As images of Hurricane Ian storming through the west coast of Florida shock the nation, people on the Central Coast are watching closely.
“South Florida is a place where my wife and I visit in the last several years on our way to the Caribbean. I have friends, a couple of my ex-football players still live there,” said Grover Beach resident Mark Gritton.
They are keeping an eye on the cyclone’s path as it threatens other states.
“My son lives in South Carolina, so he’s looking at the tracking where that storm is going," said Al Brandli, who was visiting Pismo Beach.
Cole Barrington is a member of Exhumed Band, and he is preparing to go on tour in Florida. He is hoping Florida still stands strong after Hurricane Ian.
“I hope that late November it’s calmed down by then. We will be driving through Florida, Tampa and West Palm Beach,” Barrington said.
Ever since Ian was identified, Direct Relief in Santa Barbara has been working around the clock to get supplies to the community health centers in Florida.
“Pre-storm we had what we call 'hurricane preparedness packages' — basically emergency pharmacies, fully equipped pharmacies. We have 12 of those prepositioned in South Florida. We actually sent three more today,” explained Leighton Jones, Direct Relief’s Emergency Response Director.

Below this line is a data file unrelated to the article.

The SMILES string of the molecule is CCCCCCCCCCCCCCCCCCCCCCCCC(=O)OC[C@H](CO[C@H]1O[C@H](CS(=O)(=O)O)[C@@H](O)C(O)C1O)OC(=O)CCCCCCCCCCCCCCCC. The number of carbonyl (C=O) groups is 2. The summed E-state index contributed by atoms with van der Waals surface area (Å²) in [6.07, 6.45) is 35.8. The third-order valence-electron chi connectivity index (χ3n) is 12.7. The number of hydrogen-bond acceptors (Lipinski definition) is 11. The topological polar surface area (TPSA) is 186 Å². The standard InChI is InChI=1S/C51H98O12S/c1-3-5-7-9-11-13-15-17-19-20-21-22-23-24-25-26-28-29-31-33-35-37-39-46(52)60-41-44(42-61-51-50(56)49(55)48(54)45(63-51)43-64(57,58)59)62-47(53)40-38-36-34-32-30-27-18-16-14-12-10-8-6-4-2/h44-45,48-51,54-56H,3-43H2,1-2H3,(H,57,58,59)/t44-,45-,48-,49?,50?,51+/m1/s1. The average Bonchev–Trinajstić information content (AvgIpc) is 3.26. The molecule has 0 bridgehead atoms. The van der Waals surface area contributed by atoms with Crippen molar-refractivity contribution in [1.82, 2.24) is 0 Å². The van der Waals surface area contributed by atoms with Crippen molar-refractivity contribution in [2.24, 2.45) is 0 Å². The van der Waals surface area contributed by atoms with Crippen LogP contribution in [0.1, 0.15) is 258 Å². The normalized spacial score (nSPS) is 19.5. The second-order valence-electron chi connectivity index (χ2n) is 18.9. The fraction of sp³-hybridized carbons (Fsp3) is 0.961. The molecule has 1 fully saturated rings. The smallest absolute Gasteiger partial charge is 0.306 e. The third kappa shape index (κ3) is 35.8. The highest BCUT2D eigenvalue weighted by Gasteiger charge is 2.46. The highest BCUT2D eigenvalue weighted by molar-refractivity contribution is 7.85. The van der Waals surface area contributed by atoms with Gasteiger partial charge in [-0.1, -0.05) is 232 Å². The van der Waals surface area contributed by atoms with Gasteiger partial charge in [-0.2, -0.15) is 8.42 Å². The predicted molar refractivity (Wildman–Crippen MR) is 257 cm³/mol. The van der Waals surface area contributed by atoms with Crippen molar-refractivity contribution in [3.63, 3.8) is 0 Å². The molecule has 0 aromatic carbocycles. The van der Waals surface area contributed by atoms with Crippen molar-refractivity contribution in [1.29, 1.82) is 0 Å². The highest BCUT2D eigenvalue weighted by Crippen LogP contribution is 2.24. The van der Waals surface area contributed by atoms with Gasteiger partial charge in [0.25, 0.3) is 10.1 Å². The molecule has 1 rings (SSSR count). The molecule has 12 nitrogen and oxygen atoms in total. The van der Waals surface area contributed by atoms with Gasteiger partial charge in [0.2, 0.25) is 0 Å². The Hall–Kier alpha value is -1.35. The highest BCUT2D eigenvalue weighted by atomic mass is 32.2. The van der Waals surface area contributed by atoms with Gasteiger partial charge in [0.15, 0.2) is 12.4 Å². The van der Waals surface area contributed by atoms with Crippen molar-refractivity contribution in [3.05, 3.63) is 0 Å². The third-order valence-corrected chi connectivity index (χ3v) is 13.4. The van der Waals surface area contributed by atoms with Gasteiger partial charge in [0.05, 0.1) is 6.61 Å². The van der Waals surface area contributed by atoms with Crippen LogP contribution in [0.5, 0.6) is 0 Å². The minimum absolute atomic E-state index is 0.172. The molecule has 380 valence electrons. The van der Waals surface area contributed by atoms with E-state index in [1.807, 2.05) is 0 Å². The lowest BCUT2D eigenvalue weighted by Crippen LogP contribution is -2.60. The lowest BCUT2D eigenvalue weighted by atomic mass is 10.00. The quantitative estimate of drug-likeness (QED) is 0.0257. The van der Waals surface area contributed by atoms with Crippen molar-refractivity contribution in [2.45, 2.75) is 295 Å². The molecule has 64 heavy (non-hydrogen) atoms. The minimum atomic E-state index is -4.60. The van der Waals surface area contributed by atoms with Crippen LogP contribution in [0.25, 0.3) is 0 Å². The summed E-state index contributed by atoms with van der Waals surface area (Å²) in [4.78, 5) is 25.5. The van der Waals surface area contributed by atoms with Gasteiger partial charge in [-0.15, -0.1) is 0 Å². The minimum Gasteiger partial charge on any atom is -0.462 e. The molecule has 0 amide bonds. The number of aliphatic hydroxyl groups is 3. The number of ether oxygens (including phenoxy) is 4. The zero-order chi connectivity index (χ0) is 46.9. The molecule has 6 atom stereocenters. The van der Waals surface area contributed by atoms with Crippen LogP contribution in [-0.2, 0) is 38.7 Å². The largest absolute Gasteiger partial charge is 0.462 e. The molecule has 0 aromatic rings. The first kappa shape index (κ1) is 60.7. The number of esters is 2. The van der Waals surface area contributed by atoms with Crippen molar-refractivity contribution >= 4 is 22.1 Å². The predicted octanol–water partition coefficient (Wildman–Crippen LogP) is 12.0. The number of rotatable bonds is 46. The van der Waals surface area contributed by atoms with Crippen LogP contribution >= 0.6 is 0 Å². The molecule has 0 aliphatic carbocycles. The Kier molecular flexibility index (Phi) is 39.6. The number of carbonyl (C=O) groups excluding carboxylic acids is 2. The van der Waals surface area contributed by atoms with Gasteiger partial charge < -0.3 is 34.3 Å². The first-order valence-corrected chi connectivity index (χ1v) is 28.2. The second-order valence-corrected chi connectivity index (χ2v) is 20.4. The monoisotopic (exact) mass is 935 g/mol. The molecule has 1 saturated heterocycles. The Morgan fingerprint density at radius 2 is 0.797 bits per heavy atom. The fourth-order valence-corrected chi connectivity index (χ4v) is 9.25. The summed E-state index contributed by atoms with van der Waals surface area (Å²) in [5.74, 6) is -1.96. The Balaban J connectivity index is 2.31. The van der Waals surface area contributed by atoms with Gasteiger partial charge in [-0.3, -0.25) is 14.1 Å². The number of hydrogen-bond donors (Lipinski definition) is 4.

It's about having everything in stock every step of the way.
“Florida has an elderly population. There’s a lot of people in long-term care facilities, people who rely on home oxygen equipment, who need power,” Jones said.
The Red Cross is also supporting folks in Florida.
“Ten of our Central California search crews flew out over the weekend to arrive before Hurricane Ian hit, and they joined 500 volunteers from across the country,” said Taylor Poisall, Red Cross Communications Director.
At least five of those volunteers are from San Luis Obispo, Santa Barbara and Ventura counties.
“They are all trained in sheltering and that is going to be the main focus for the next several weeks or even months taking care of people’s immediate needs, so shelter, food, water and emotional support,” Poisall said.
As the storm brings chaos, the community stays together.
“We’re sending an avalanche of strength and prayers to you during these difficult times,” Gritton said.
If you want to make a donation to these relief efforts you can visit Direct Relief’s website, click here.
“We are watching places such as Orlando even Jacksonville and even into Georgia and the Carolinas,” Jones added.
For details on how to help the Red Cross, click here.
Another option for those interested in supporting the Red Cross is to get trained as a volunteer.
If assisting during a disaster, volunteers are asked to stay on the scene for two weeks, but there are also options for those looking to help locally without that time commitment.
Donations are also still being accepted for those impacted by Hurricane Fiona in Puerto Rico.